NJ Weather: Coastal flood warning continues for Jersey coast and Delaware Bay as storm persists offshore

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A coastal flood warning remains in effect until 5 p.m. Monday along the New Jersey coast, Delaware Bay and other waterways due to additional water being pushed onto land by winds in gusts associated with a coastal storm system that persists off the Atlantic coast.

The warning, issued by the National Weather Service, covers coastal areas of Atlantic Counties, Southeast Burlington, Cape May, Cumberland, Middlesex, Monmouth and Ocean.

Forecasters say minor to moderate flooding could occur, mainly during high tide cycles, in coastal and bay communities and along inland waterways. Some roads could become impassable due to high water levels, and some vulnerable structures could suffer water damage, according to the weather service.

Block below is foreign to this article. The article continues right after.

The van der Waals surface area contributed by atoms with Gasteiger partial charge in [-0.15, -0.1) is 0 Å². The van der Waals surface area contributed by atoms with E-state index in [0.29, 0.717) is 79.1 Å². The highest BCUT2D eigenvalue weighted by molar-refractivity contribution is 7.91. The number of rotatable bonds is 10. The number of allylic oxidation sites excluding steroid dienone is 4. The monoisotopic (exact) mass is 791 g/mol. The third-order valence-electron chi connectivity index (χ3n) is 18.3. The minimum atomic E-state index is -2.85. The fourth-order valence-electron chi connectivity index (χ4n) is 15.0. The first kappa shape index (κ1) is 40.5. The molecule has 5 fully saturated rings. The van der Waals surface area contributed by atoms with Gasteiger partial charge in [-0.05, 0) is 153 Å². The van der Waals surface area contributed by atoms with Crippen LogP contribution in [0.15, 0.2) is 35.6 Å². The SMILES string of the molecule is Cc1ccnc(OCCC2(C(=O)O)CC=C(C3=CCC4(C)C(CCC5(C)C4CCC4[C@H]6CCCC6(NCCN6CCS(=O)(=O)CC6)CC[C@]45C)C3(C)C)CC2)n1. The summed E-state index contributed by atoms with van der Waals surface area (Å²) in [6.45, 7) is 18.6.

For areas of New Jersey away from the waterways, Monday – when Columbus Day is celebrated – is shaping up to be a mostly cloudy day with temperatures hovering around the 70’s. There is a low risk of scattered rain showers, mainly in areas closest to shore, thanks to still circulating moisture from a storm system that has persisted for days off the coast of North Carolina.

This storm system is expected to move further offshore and offshore over the next couple of days.

Warmer air on the way

Although New Jersey will still see plenty of cloud cover on Tuesday, the skies are expected to become partly sunny this afternoon and also Wednesday, then mostly sunny Thursday and Friday as warm southwest air seeps in, forecasters say. .

Warm air is likely to push temperatures into the upper 70s later this week, and parts of the state could even see readings of 80 degrees by Friday. It would be about 10 degrees warmer than average for mid-October.

If the long-term forecast holds, a cold front will move through New Jersey late on Saturday, bringing the threat of rain and cooler temperatures on Saturday night and Sunday.

Current weather radar

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Len Melisurgo can be contacted at [email protected].


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